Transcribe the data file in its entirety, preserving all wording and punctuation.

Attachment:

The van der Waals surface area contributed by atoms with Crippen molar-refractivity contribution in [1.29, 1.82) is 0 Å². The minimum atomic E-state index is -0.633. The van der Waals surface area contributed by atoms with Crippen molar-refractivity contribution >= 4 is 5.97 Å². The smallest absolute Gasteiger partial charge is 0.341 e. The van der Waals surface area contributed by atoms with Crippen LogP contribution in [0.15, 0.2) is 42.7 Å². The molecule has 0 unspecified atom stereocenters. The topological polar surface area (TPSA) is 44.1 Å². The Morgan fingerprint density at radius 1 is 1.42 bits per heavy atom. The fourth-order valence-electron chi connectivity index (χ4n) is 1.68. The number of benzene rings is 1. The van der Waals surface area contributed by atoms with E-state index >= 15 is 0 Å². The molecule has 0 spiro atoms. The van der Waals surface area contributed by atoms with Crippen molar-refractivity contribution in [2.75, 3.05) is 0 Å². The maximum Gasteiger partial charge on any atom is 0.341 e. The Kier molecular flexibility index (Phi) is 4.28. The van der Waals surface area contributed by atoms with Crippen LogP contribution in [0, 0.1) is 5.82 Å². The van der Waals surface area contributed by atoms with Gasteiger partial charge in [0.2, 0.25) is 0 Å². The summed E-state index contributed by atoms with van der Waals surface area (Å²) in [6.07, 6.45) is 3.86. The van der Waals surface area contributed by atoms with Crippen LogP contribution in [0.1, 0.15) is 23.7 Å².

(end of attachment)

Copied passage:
The van der Waals surface area contributed by atoms with Crippen molar-refractivity contribution in [1.29, 1.82) is 0 Å². The minimum atomic E-state index is -0.633. The van der Waals surface area contributed by atoms with Crippen molar-refractivity contribution >= 4 is 5.97 Å². The smallest absolute Gasteiger partial charge is 0.341 e. The van der Waals surface area contributed by atoms with Crippen LogP contribution in [0.15, 0.2) is 42.7 Å². The molecule has 0 unspecified atom stereocenters. The topological polar surface area (TPSA) is 44.1 Å². The Morgan fingerprint density at radius 1 is 1.42 bits per heavy atom. The fourth-order valence-electron chi connectivity index (χ4n) is 1.68. The number of benzene rings is 1. The van der Waals surface area contributed by atoms with E-state index >= 15 is 0 Å². The molecule has 0 spiro atoms. The van der Waals surface area contributed by atoms with Crippen molar-refractivity contribution in [2.75, 3.05) is 0 Å². The maximum Gasteiger partial charge on any atom is 0.341 e. The Kier molecular flexibility index (Phi) is 4.28. The van der Waals surface area contributed by atoms with Crippen LogP contribution in [0, 0.1) is 5.82 Å². The van der Waals surface area contributed by atoms with Gasteiger partial charge in [0.2, 0.25) is 0 Å². The summed E-state index contributed by atoms with van der Waals surface area (Å²) in [6.07, 6.45) is 3.86. The van der Waals surface area contributed by atoms with Crippen LogP contribution in [0.1, 0.15) is 23.7 Å².